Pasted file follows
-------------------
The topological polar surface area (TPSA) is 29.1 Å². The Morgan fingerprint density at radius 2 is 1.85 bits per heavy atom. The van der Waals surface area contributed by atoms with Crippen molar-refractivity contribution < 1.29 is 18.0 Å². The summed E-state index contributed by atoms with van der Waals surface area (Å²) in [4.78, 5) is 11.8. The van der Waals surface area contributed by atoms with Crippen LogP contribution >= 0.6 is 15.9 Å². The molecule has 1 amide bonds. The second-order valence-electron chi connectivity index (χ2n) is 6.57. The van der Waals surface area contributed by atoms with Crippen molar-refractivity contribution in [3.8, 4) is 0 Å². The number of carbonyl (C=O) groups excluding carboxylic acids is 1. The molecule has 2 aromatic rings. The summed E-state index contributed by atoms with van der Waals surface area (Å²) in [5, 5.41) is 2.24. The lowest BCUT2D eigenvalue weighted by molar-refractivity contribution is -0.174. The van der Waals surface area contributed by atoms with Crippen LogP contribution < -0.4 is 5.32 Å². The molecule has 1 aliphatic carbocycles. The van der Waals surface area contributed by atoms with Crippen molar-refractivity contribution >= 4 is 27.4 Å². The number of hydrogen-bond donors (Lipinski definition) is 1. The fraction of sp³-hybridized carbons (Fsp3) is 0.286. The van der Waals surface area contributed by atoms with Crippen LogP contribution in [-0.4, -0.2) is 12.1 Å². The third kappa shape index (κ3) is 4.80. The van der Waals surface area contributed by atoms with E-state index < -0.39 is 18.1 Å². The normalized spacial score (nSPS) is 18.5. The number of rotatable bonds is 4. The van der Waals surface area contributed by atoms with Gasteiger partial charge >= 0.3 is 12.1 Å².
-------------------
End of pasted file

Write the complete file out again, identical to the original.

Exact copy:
The topological polar surface area (TPSA) is 29.1 Å². The Morgan fingerprint density at radius 2 is 1.85 bits per heavy atom. The van der Waals surface area contributed by atoms with Crippen molar-refractivity contribution < 1.29 is 18.0 Å². The summed E-state index contributed by atoms with van der Waals surface area (Å²) in [4.78, 5) is 11.8. The van der Waals surface area contributed by atoms with Crippen LogP contribution >= 0.6 is 15.9 Å². The molecule has 1 amide bonds. The second-order valence-electron chi connectivity index (χ2n) is 6.57. The van der Waals surface area contributed by atoms with Crippen molar-refractivity contribution in [3.8, 4) is 0 Å². The number of carbonyl (C=O) groups excluding carboxylic acids is 1. The molecule has 2 aromatic rings. The summed E-state index contributed by atoms with van der Waals surface area (Å²) in [5, 5.41) is 2.24. The lowest BCUT2D eigenvalue weighted by molar-refractivity contribution is -0.174. The van der Waals surface area contributed by atoms with Crippen LogP contribution < -0.4 is 5.32 Å². The molecule has 1 aliphatic carbocycles. The van der Waals surface area contributed by atoms with Crippen molar-refractivity contribution >= 4 is 27.4 Å². The number of hydrogen-bond donors (Lipinski definition) is 1. The fraction of sp³-hybridized carbons (Fsp3) is 0.286. The van der Waals surface area contributed by atoms with Crippen LogP contribution in [-0.4, -0.2) is 12.1 Å². The third kappa shape index (κ3) is 4.80. The van der Waals surface area contributed by atoms with E-state index < -0.39 is 18.1 Å². The normalized spacial score (nSPS) is 18.5. The number of rotatable bonds is 4. The van der Waals surface area contributed by atoms with Gasteiger partial charge >= 0.3 is 12.1 Å².